His scepticism and apprehension are rational and valid. This is especially so if the smart school complex is meant to be just a pilot or experimental project.
Do we need to spend that much money to do an experiment? Unless, of course, if we are in the rat race to achieve another first in the Guinness Book of Records or whatever!
By saying this, I am perhaps just playing the devil's advocate. To be fair, no details have yet been disclosed about this mega project. So, let us not get riled up, at least for the time being.
Sure, there was mention of selected students, but let's hope it means a representative selection or sample comprising a wide spectrum of students in terms of abilities and other criteria.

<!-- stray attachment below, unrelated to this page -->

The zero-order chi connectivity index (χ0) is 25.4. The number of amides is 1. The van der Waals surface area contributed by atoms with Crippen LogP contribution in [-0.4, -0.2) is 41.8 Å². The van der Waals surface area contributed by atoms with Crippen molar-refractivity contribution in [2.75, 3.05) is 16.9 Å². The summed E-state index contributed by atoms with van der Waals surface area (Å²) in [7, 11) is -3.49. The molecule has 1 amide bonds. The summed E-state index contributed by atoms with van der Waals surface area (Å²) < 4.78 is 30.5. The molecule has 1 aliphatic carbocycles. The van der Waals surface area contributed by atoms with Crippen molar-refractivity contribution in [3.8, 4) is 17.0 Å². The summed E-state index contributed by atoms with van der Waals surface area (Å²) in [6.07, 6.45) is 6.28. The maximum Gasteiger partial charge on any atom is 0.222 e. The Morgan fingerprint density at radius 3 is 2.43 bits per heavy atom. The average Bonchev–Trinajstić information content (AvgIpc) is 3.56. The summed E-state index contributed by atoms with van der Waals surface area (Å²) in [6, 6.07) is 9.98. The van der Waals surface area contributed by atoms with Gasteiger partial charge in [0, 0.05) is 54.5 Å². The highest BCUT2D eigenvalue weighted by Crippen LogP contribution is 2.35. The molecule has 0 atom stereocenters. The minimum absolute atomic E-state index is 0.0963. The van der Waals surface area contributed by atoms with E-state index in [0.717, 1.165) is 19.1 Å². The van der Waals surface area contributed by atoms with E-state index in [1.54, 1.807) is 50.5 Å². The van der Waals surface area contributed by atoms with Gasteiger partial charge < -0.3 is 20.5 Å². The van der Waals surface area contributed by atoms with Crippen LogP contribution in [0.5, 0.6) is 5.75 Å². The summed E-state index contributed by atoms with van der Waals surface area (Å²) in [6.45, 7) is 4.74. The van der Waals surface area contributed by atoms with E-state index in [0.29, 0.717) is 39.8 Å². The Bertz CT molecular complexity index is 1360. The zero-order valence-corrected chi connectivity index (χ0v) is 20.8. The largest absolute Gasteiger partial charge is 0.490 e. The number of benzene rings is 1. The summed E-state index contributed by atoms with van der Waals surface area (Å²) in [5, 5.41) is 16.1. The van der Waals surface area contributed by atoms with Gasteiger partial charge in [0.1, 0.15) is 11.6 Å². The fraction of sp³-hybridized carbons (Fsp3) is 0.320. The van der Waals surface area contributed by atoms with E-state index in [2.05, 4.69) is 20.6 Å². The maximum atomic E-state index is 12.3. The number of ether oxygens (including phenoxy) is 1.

And when the time comes for selection, let's hope such criteria will be made more transparent.
If indeed we are going to splurge on one such experimental complex, we should try to justify this by doing things well and right, from the very start.
Let's say this is a pilot project _ which calls to mind some pilot projects without reported findings and results. We would do well by involving education experts from local universities with good track records of research in relevant areas of study.
In fact, I would go so far as to propose running the whole complex as a laboratory school affiliated with one or more local universities. This is, in fact, a common practice in a lot of universities in the United States, where the Colleges/Schools of Education manage lab schools in which they experiment with various innovative ideas in the teaching-learning process.
By having such a link, the teachers in the smart/lab school can then learn on the job from, as well as work hand-in-hand, with the lecturers/researchers to make things work.
This also provides a conducive setting for the problem-solving action research much encouraged by the Education Ministry.